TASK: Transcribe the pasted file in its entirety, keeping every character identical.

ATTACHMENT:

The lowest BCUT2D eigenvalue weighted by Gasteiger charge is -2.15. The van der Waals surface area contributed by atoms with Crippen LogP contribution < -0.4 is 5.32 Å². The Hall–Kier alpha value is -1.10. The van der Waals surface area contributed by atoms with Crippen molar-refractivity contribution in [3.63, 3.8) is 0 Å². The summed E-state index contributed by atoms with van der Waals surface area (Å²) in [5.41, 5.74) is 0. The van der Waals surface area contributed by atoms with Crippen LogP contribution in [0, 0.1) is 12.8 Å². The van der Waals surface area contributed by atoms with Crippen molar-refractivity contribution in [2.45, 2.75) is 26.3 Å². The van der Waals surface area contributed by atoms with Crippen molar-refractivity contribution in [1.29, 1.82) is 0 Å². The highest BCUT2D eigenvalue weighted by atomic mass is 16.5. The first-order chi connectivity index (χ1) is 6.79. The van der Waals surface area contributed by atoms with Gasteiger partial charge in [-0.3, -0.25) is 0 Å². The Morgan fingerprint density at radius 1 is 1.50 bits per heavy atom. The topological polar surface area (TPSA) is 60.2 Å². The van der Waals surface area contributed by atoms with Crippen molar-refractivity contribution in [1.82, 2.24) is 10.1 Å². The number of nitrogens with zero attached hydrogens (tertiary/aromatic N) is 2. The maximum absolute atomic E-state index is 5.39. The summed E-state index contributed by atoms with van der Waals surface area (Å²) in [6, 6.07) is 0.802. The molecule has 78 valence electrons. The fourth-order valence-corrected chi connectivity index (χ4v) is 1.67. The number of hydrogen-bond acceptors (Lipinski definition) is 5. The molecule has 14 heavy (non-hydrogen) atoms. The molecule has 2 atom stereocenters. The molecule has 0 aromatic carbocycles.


The lowest BCUT2D eigenvalue weighted by Gasteiger charge is -2.15. The van der Waals surface area contributed by atoms with Crippen LogP contribution < -0.4 is 5.32 Å². The Hall–Kier alpha value is -1.10. The van der Waals surface area contributed by atoms with Crippen molar-refractivity contribution in [3.63, 3.8) is 0 Å². The summed E-state index contributed by atoms with van der Waals surface area (Å²) in [5.41, 5.74) is 0. The van der Waals surface area contributed by atoms with Crippen LogP contribution in [0, 0.1) is 12.8 Å². The van der Waals surface area contributed by atoms with Crippen molar-refractivity contribution in [2.45, 2.75) is 26.3 Å². The van der Waals surface area contributed by atoms with Crippen molar-refractivity contribution in [1.29, 1.82) is 0 Å². The highest BCUT2D eigenvalue weighted by atomic mass is 16.5. The first-order chi connectivity index (χ1) is 6.79. The van der Waals surface area contributed by atoms with Gasteiger partial charge in [-0.3, -0.25) is 0 Å². The Morgan fingerprint density at radius 1 is 1.50 bits per heavy atom. The topological polar surface area (TPSA) is 60.2 Å². The van der Waals surface area contributed by atoms with Crippen molar-refractivity contribution in [1.82, 2.24) is 10.1 Å². The number of nitrogens with zero attached hydrogens (tertiary/aromatic N) is 2. The maximum absolute atomic E-state index is 5.39. The summed E-state index contributed by atoms with van der Waals surface area (Å²) in [6, 6.07) is 0.802. The molecule has 78 valence electrons. The fourth-order valence-corrected chi connectivity index (χ4v) is 1.67. The number of hydrogen-bond acceptors (Lipinski definition) is 5. The molecule has 14 heavy (non-hydrogen) atoms. The molecule has 2 atom stereocenters. The molecule has 0 aromatic carbocycles.